Monday, April 4, 2011

Keeping the Pace

Thought for the day: A yawn is an honest opinion openly expressed.

Ever hear of a gearhead? That's what my husband is. Simply put, that means he has a passion (and talent) for building cars. At one of the car meets we attended last year , he pointed at one of the cars and said, "All go and no whoa."  (He has a way with words.) Anyway, a couple weeks later, I found out he wasn't just being funny.

Stan, one of our amateur radio buddies, has a '56 Chevy. She's a beauty, and has been lovingly and meticulously restored, inside and out. One weekend, when we were attending a hamfest in his part of the state, he offered to take us for a spin in his baby. Oh yeah!

So, he got behind the wheel, we climbed in, and off we went. It was glorious!

Until it wasn't.

We were barreling down a hill at a pretty hefty pace, and rapidly approaching the bottom, where the road abruptly ended in a T, and a stop sign. Stan pressed his foot on the brake, but that old Chevy barely even slowed down. We kept on a-rolling, right through the stop sign and around the corner. All go, no whoa.

Maybe we should be more aware of the potential all go and no whoa pitfalls in our writing, too.

I'm not suggesting the action in our books should move at a snail's pace. That may be "safe", but it's boring. If we were only creeping along at 5 MPH, the ride in that Chevy would've been much safer, but it wouldn't have been nearly as much fun. Who wants to creep down the road, or watch grass grow, or read a book where nothing ever happens? And if you're barely moving, who notices or worries about a stop?

                         On the other hand, we can't be flying at 100 MPH all the time, either.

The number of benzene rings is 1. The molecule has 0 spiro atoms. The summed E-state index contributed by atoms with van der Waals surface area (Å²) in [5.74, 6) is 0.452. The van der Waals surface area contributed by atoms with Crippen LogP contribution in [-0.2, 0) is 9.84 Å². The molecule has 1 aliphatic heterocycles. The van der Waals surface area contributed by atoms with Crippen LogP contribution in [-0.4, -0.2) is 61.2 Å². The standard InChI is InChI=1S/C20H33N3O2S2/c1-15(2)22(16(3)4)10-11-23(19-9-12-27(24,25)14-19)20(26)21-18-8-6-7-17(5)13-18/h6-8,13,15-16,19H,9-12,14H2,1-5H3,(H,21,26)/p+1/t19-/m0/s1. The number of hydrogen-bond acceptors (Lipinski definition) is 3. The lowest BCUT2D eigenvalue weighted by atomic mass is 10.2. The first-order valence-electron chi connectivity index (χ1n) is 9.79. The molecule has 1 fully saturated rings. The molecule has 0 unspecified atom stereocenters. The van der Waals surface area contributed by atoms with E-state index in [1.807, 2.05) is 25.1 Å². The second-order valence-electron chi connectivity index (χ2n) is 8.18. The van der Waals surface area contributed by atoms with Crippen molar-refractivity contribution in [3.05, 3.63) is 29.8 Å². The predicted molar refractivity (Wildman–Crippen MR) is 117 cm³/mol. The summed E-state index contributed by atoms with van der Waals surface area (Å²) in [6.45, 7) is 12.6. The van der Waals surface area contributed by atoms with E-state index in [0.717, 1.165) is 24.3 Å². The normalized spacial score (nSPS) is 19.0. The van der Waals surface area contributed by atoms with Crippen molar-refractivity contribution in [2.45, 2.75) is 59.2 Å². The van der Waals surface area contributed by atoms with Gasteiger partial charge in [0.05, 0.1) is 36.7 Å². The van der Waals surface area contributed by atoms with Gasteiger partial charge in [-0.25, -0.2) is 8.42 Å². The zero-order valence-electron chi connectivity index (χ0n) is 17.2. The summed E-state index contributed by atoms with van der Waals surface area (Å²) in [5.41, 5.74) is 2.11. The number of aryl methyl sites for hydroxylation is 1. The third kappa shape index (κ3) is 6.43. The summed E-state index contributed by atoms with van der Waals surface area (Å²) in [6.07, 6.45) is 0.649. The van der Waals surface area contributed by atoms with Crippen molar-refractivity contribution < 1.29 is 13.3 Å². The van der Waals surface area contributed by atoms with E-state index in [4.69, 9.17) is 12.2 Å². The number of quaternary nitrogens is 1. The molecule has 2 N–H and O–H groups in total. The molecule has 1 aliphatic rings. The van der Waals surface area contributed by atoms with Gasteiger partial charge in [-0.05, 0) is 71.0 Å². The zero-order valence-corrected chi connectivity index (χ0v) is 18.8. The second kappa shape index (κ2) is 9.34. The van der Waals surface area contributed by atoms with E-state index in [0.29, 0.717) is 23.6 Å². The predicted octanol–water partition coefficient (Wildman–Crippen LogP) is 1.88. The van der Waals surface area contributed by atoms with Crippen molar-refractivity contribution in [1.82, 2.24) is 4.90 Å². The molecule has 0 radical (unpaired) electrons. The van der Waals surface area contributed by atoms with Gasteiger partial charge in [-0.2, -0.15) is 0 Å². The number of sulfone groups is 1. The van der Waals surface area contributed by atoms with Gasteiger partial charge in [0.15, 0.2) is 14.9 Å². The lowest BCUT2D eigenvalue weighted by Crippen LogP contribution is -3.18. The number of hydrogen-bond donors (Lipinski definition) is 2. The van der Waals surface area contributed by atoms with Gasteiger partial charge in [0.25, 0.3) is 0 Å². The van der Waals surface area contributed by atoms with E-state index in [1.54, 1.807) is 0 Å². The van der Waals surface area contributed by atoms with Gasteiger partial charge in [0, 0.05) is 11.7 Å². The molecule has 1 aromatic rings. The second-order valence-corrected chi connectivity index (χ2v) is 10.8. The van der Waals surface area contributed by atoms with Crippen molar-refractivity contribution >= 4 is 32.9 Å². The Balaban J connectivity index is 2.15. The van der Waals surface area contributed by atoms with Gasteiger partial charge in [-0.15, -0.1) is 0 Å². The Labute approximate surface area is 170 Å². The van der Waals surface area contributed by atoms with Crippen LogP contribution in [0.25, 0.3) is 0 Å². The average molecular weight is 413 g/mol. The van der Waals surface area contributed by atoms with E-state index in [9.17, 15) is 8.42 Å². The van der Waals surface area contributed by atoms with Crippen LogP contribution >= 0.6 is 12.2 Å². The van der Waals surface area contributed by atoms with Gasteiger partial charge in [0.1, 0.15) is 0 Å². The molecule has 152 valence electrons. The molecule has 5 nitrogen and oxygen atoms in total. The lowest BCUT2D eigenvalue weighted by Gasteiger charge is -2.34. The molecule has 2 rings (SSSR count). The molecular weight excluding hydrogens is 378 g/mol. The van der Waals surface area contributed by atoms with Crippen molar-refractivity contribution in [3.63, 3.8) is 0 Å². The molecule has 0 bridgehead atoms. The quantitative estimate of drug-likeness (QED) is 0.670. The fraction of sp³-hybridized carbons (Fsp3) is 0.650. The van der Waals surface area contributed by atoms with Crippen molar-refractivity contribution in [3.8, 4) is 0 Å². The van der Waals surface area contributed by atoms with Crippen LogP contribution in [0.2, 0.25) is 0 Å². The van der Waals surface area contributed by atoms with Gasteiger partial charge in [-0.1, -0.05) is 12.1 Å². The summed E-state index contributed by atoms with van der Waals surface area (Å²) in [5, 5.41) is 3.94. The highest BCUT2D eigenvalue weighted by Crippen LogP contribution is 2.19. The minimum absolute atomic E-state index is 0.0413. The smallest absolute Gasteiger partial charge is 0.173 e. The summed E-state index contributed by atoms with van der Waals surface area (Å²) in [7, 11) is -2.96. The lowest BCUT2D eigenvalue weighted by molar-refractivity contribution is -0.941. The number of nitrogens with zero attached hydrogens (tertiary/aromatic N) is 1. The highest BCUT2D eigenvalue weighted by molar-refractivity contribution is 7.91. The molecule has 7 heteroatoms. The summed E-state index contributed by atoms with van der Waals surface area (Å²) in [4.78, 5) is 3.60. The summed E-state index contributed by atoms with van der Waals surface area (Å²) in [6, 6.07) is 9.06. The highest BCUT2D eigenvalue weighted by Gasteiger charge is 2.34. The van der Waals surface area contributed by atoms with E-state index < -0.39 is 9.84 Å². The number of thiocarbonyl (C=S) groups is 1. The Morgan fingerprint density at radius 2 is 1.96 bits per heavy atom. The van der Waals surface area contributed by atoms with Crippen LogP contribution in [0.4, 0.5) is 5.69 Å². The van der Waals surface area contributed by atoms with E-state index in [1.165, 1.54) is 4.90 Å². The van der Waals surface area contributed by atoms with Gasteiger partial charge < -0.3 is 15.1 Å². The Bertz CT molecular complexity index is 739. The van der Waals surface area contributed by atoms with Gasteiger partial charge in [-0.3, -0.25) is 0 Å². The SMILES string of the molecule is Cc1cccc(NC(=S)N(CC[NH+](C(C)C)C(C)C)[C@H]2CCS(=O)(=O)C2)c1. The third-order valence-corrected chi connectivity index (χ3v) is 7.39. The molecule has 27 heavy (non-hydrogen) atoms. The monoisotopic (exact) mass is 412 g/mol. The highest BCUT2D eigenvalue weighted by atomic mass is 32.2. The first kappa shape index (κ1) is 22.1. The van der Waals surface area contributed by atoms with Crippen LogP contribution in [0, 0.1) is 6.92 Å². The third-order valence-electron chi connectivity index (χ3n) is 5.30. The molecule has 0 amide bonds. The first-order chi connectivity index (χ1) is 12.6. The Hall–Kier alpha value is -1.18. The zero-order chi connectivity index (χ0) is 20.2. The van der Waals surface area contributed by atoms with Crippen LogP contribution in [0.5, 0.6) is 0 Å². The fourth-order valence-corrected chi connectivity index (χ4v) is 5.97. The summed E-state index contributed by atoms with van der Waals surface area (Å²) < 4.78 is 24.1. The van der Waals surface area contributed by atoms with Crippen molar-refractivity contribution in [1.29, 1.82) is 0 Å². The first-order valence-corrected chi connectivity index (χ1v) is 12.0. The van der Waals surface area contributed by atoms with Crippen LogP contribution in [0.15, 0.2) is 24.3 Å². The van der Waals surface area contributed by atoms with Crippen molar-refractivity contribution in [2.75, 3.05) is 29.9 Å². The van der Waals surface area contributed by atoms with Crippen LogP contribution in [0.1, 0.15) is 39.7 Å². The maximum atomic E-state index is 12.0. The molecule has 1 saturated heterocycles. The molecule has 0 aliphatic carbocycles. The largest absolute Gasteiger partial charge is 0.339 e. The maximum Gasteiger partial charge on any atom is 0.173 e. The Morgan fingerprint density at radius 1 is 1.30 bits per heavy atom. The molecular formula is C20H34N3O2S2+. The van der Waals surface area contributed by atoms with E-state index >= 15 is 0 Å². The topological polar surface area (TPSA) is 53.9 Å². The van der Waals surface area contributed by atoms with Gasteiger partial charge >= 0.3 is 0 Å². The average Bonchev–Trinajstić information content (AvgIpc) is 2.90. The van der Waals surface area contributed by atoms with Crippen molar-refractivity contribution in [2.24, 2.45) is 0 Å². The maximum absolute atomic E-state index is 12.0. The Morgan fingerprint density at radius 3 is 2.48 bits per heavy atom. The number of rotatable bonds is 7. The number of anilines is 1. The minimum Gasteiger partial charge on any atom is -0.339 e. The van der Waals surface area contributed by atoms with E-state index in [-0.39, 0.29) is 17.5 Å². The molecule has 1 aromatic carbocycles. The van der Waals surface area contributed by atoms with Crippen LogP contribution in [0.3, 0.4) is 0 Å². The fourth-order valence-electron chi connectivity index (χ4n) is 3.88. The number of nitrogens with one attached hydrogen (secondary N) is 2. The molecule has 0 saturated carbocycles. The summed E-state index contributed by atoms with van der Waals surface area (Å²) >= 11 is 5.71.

Adrenaline-pumping, high speed action is thrilling, but it can also be exhausting for a reader, and the longer it goes on, the less effective it becomes. If you give your readers nothing but superlatives, they quickly lose their meaning and punch.

Like so many other things in life, what we need in our writing is balance. Lull the reader with the slow parts, and then smack the crap out of him with a surprising burst of speed.

Sound familiar?   

                                                     Oh, yeah. Like a roller coaster ride.

As an ideal, I think a book should vary its pace, and carry its readers through a lot of ups, downs, and surprising turns. I'm not a huge fan of roller coasters, but I do love to be surprised when I'm reading, don't you?.

That's the ideal. Does my book measure up to that? Honestly, no. Hot Flashes and Cold Lemonade is more like a pleasant Sunday drive, with a few hairpin turns and dips in the road. (But my brakes eventually work!)

How about you? How would you describe the pace in the books you most enjoy? How about in the books you write? Is it the same, or different?